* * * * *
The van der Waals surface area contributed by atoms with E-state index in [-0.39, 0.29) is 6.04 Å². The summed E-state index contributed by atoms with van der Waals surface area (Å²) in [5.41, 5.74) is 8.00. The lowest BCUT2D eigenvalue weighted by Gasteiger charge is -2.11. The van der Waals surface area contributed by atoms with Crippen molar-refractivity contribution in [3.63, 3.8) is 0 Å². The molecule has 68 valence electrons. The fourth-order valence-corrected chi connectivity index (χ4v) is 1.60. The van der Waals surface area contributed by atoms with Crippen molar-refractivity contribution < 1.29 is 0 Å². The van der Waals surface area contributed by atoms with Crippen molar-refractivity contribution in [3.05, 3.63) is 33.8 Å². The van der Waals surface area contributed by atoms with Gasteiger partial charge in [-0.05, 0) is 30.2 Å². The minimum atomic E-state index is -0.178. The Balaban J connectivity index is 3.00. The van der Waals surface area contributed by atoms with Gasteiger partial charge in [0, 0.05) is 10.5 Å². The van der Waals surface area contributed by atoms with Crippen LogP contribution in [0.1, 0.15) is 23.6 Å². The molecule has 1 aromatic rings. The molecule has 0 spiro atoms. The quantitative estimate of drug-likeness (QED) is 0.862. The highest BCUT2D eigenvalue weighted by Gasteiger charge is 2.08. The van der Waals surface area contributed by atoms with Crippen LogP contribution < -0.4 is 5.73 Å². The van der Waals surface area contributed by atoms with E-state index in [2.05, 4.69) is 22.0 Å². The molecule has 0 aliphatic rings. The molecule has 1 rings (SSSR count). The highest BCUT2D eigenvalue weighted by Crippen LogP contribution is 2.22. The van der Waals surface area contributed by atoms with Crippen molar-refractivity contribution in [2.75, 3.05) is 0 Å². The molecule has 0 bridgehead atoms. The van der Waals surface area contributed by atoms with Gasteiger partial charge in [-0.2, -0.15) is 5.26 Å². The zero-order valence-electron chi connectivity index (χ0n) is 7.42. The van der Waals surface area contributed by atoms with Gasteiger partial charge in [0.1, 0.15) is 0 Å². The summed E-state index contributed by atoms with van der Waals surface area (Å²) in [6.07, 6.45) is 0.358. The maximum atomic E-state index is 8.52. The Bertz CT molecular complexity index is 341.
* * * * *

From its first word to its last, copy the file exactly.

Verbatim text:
The van der Waals surface area contributed by atoms with E-state index in [-0.39, 0.29) is 6.04 Å². The summed E-state index contributed by atoms with van der Waals surface area (Å²) in [5.41, 5.74) is 8.00. The lowest BCUT2D eigenvalue weighted by Gasteiger charge is -2.11. The van der Waals surface area contributed by atoms with Crippen molar-refractivity contribution in [3.63, 3.8) is 0 Å². The molecule has 68 valence electrons. The fourth-order valence-corrected chi connectivity index (χ4v) is 1.60. The van der Waals surface area contributed by atoms with Crippen molar-refractivity contribution < 1.29 is 0 Å². The van der Waals surface area contributed by atoms with Crippen molar-refractivity contribution in [3.05, 3.63) is 33.8 Å². The van der Waals surface area contributed by atoms with Gasteiger partial charge in [-0.05, 0) is 30.2 Å². The minimum atomic E-state index is -0.178. The Balaban J connectivity index is 3.00. The van der Waals surface area contributed by atoms with Gasteiger partial charge in [0, 0.05) is 10.5 Å². The van der Waals surface area contributed by atoms with Crippen LogP contribution in [0.1, 0.15) is 23.6 Å². The molecule has 1 aromatic rings. The molecule has 0 spiro atoms. The quantitative estimate of drug-likeness (QED) is 0.862. The highest BCUT2D eigenvalue weighted by Gasteiger charge is 2.08. The van der Waals surface area contributed by atoms with Crippen LogP contribution < -0.4 is 5.73 Å². The van der Waals surface area contributed by atoms with E-state index in [2.05, 4.69) is 22.0 Å². The molecule has 0 aliphatic rings. The molecule has 1 rings (SSSR count). The highest BCUT2D eigenvalue weighted by Crippen LogP contribution is 2.22. The van der Waals surface area contributed by atoms with Crippen molar-refractivity contribution in [2.75, 3.05) is 0 Å². The molecule has 0 bridgehead atoms. The van der Waals surface area contributed by atoms with Gasteiger partial charge in [-0.2, -0.15) is 5.26 Å². The zero-order valence-electron chi connectivity index (χ0n) is 7.42. The van der Waals surface area contributed by atoms with Gasteiger partial charge in [0.1, 0.15) is 0 Å². The summed E-state index contributed by atoms with van der Waals surface area (Å²) in [6.07, 6.45) is 0.358. The maximum atomic E-state index is 8.52. The Bertz CT molecular complexity index is 341.